The following concepts are important to understanding the features described in this guide.
A certificate is a data structure that identifies an entity (person or computer) by establishing a binding between that entity and a public key. A certificate is digitally signed by a certificate authority who ensures that the public key contained in the certificate actually belongs to the owner of the certificate.
The international standard ITU X.509 (see http://www.itu.int/rec/T-REC-X.509 ) International Telecommunications Union (ITU) defines certificate standards. A certificate contains:
The name of the entity that receives the certificate (the subject of the certificate)
The name of the entity that issues the certificate (the issuer of the certificate)
The public key of the subject
A digital signature ensuring the integrity of the information in the certificate
Client and Server Authentication
Client and Server authentication means verifying the identity of both the server and the client. The server and the client each have their own lists of trusted certificates, as well as their own key pairs and certificates.
Communication Adapter Layer
The Communication Adapter Layer, a component of the Secure Sockets package, gives you full control over the features of a specific protocol. This layer includes C++ adapters that encapsulate familiar network communication C APIs inside a C++ interface, the classes RWSocket and RWSecureSocket, and the address adapters, such as RWInetAddr.
Communication Services Layer
The Communication Services Layer is part of the Rogue Wave Networking package. It uses the Portal Layer classes. Any class derived from RWPortal can use the classes provided by this layer. The Communication Services Layer includes RWPortalIStream and RWPortalOstream, which have an interface to network streams that is like iostreams.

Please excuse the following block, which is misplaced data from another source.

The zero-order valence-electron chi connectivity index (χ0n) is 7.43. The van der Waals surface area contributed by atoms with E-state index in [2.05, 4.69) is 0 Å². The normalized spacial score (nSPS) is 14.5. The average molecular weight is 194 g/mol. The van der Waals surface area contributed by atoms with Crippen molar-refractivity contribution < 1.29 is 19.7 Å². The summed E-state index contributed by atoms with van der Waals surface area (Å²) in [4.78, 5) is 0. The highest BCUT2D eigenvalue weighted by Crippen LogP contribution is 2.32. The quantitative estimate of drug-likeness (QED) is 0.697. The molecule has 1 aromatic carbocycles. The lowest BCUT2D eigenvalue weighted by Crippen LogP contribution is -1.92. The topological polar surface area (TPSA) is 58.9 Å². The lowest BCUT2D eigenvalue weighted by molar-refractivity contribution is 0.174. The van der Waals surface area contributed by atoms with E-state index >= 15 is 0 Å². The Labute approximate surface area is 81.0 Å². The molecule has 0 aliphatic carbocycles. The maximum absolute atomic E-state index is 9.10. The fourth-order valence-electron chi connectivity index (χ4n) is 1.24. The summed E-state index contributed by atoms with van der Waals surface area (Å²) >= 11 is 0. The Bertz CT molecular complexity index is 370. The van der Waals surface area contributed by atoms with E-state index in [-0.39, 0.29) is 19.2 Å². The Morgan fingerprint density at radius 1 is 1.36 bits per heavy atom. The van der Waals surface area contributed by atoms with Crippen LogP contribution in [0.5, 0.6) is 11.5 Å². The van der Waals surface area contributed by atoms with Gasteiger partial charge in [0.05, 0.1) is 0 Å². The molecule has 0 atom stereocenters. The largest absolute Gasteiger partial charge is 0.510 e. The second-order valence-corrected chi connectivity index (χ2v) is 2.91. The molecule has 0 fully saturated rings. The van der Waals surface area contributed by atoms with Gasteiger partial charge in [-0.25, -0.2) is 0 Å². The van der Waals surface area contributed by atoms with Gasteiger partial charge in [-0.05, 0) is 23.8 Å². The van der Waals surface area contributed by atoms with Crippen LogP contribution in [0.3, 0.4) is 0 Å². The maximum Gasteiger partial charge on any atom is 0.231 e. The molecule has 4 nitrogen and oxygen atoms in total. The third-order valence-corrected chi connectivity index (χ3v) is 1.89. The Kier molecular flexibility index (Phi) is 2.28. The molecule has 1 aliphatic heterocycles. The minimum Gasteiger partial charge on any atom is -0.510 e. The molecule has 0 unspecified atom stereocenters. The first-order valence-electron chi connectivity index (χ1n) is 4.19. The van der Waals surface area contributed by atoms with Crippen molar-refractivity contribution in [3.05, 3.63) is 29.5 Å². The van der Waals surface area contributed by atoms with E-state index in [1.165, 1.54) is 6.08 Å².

Multithread Level 0 (Unsafe)
An unsafe routine, class or library is not safe to use in a multithreaded application unless the application arranges for only one thread at a time to access or execute within a routine, class or library. Unsafe routines, classes, or libraries often contain global and static data that is not protected. Unsafe libraries or classes may contain some routines that are safe, but the library or class as a whole has been deemed to be unsafe.
Multithread Level 1 (Safe)
A safe routine, class, or library may be accessed or executed from within a multithreaded application. Safe objects are reentrant and protect their internal global or static data from multithreaded corruption. A safe object does not necessarily support any concurrency. A safe routine, class, or library may require users to provide their own global or local locking and unlocking of objects in order to achieve some level of concurrency. This level of thread safety is sometimes referred to as MT-safe: level 1.
Multithread Level 2 (Thread Safe)
An MT-safe routine, class, or library is fully prepared for multithreaded access and execution. MT-safe objects are reentrant, protect their internal global or static data, and provide a reasonable level of concurrency. An MT-safe class or library implies that individual operations may be performed safely without user locking or unlocking in situations where several individual operations must be combined and treated as a single atomic operation (testing for, and reading the contents of a queue, for example). This level of thread safety is sometimes referred to as MT-Safe: level 2.
The Portal Layer is an interface to the underlying communication services. It includes automatic closing of the service when it is no longer referenced.
Portals open and close connections. They are based on the handle-body paradigm, which means that resource management is handled automatically. The channel remains open as long as at least one handle remains.
Private and Public Keys
In asymmetric key cryptography, the public key is used for encryption, and the private key is used for decryption. The private key must be protected to ensure the security of the system.
Random Number Generator (RNG) and Pseudo-random Number Generator (PRNG)
The portion of the underlying cryptographic library responsible for producing a sequence of pseudo-random numbers from a given seed value.
Verifying the identity of a server. Each client has a list of trusted certificates, and the server has its own key pair and certificate.
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